Aside from these situations (and possibly a few others I can't think of), the reason you aren't in church is because you don't want to be. You don’t love the church. It's not important to you. You could be doing something else which may be good, but is not the best. Stop right now and pray for wisdom as to the real motivation behind your lack of church membership.

Working with college students, we see pretty much every reason under the sun as to why people don't go to church. One of the most disturbing that has popped up within the last decade or so is the excuse that the modern church just "isn't meeting my needs." Now, it may be disguised as something else. The church isn't doing enough about social injustice. They fail to adapt to current culture. People don't fit in because the church is too cliquey or it has the "Holy Huddle" problem. The church has strayed so far from the New Testament church that it's barely recognizable. The list goes on.

You want to know the funny thing? I agree with all of these. And yet I still try to be a faithful member of a local church. Why? Because church isn't about me! We tell students that when looking for a church there are 3 criteria. 1. Does it teach the Bible faithfully? 2. Is there a place for you to serve within the church? 3. Is there a place for the church to serve you? The last one is last for a reason. To me, this is implicit with a healthy church and means the church leadership and members are loving each other as they should. It doesn’t mean it has the exact program you want, or the type of music you prefer. As believers we are often called to give up our rights and preferences in order to better serve someone else.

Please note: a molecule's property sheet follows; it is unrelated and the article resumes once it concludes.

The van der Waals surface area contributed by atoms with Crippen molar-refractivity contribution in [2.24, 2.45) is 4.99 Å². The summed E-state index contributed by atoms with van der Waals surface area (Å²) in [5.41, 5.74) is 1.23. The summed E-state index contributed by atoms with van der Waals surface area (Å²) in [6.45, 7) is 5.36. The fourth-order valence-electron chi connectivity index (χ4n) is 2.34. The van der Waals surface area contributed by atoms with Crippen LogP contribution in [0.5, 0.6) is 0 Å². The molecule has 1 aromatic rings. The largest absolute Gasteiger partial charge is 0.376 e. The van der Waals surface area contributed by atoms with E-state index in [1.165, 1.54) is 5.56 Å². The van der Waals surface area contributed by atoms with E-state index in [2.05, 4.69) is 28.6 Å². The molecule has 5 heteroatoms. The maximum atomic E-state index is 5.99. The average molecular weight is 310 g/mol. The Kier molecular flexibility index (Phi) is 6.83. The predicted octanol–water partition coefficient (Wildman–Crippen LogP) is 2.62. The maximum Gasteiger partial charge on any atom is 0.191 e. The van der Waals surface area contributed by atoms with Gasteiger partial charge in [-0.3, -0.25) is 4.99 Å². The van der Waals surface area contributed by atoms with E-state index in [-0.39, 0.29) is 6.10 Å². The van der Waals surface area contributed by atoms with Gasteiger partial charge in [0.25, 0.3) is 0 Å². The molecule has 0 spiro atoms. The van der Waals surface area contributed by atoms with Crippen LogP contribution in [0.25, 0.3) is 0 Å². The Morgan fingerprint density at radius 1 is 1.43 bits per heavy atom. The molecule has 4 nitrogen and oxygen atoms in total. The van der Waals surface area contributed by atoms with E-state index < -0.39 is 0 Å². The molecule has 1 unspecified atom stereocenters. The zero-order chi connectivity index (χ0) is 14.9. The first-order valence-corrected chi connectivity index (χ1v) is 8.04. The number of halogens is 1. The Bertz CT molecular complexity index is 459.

Finally, when it comes to the issue of sin in the church, my question is this: Where else should sinners be? Unfortunately, because the church is a people and not a place, there will be individuals who aren’t perfect. In fact, all of the members of a church aren’t perfect, from the pastor to the parishioner. This is where God calls us to forgive others because he forgave us. To love others because he first loved us. There are times when an unhealthy church wounds us, and in that case, if you can’t do anything to change the church culture, then maybe it’s time to find a new church. But before you do that remember this, “A healthy church is not a church that’s perfect and without sin. It has not figured everything out. Rather it’s a church that continually strives to take God’s side in the battle against ungodly desires and deceits of the world, our flesh, and the devil. It’s a church that continually seeks to conform itself to God’s Word.”2